Not Getting My Kicksby Dave Dunton, illustration by Rico / 22.07.2010
I don’t get soccer. I realize this is probably not going to be a popular view, with the iconic drone of happy vuvus still ringing in our ears; but there it is.
Believe me, this is not due to a lack of trying – I watched most of the World Cup’s big games, and a few of the small ones too. Because after years of being a dedicated rugby, cricket and tennis follower, I thought it was time to give this soccer thing a full go. And in truth I’ve had a jol – soaking up the gees at the stadium, fan park, fan walk, pizza evenings with friends etc. It’s just the small matter of the actual game which has left me unsatisfied. Like that feeling you get after a meal of fruit. Invariably, once the excitement of watching the opening minutes of each game dissipated, I’d find myself fiddling on my phone or having a good ol’ yak with a mate. This simply would not happen during a rugby Test match. No way. My eyes would be fixed to the screen in some sort of holy communion with the lumbering neanderthals to whom I entrust my sporting mojo. But why, I asked myself? I think I have a few answers… or ‘busks’ to be more precise.
The most obvious reason is that I’m a 30 something, white, middleclass, male South African. I make no apologies for this accident of birth, but it does mean I went to a privileged private school where rugby, cricket and tennis were the only real options. Soccer was something that black people and foreigners played. But I was 17 in those dark distant days. The world has changed; and so have I – back then I slept 10hrs a night, and was terrified of women. Today I’m married to one, and we have a baby. Point being, I don’t think the “didn’t play soccer at school” argument really flies as a reason for not enjoying the game later in life. So I pondered some more…
Essentially, sport is a metaphor for life – the dreams, trials and sheer exhilaration of the whole caboodle. Like the people’s lives they reflect, the pantheon of sports is made up of varying combinations of honest endeavor, poetry and luck. And for me, soccer’s dice is just too heavily loaded with the latter quality. As Nicholas Hobbes writes in Stumped. The Sports Fan’s Book of Answers, the scarcity of goals in soccer “means that no result is ever a foregone conclusion. A soccer team can snatch a draw with a single goal in the dying seconds.” This chance element means that patently weaker teams can compete with stronger ones – witness minnow Switzerland’s 1-0 win over eventual World Cup winners Spain in the first round, small-fry Algeria holding mighty (allegedly) England to a 0-0 draw, Germany losing to Serbia 1-0, lowest ranked (105) Korea DPR holding their own against No 1 Brazil, and semi-amateur no-hopers New Zealand not losing a single match!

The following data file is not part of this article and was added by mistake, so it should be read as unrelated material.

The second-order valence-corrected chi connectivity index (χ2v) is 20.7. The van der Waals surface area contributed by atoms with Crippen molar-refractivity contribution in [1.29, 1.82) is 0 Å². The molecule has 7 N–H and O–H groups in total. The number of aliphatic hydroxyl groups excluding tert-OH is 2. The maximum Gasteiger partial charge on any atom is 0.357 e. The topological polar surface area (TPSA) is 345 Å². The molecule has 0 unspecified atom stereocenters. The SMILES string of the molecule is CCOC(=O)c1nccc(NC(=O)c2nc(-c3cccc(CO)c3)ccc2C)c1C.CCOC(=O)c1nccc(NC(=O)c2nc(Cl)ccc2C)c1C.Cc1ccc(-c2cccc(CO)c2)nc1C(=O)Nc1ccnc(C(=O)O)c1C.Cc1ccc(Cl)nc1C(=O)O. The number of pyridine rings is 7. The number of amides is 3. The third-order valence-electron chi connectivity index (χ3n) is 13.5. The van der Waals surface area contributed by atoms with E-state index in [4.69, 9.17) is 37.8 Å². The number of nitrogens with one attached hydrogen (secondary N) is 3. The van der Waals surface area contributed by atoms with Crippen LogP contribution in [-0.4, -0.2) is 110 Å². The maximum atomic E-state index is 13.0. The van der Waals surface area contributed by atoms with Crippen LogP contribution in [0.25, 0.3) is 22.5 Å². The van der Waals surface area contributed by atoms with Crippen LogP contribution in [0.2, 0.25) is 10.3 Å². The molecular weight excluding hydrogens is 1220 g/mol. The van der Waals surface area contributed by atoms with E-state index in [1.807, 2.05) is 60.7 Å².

Compare this to the first Test of this year’s Tri-Nations when the Boks were humbled 32-12. No miracle was going to save our boys in the dying seconds. Yes, it felt kak having our mojo trampled upon. But it felt right, and fair. New Zealand may have had some luck, sure, but it was clearly their honest endeavor and poetry that was ultimately our undoing. Of course there are many close rugby, cricket and tennis matches too, but only when the game truly is close – the scoreboard constantly reflects the status of the match as tries, penalties, runs, wickets or points are scored. The best team wins. Now there’s a good thought!
That said, luck does have its place in all sport, giving it that essential edge of unpredictability. But make it too big a part of the game, and the metaphor loses meaning. Life’s just not like that for me. I like to rely more on my honest endeavor and poetry (figuratively!). Clearly some other people do too, because there’s even a word for it: meritocracy. I don’t need or want to depend on a winning Lotto ticket for my kicks.
But hang on a minute, soccer and the lottery are enormously popular the world over. Positively massive in fact. Which got me to thinking that this answer/busk of mine still had some way to go down the rabbit hole…
So who are these soccer-mad, Lotto playing masses? The simple answer is that they are largely the poor and working classes. Sweeping generalization this may be, I feel it has some truth to it. Indeed, the Lotto is colloquially known as “the tax on the poor”. For a middleclass person whose basic needs are met (and then some), why bother wasting your time dabbling on a fiddly long-shot you don’t really need? But for millions of people, that long-shot is the only shot they think they have at raising their station in life. And soccer’s skew towards luck perfectly mirrors that headspace. The thing is, it isn’t my reality. And no month long soccer crash-course is gonna change that.
* Illustration © Rico.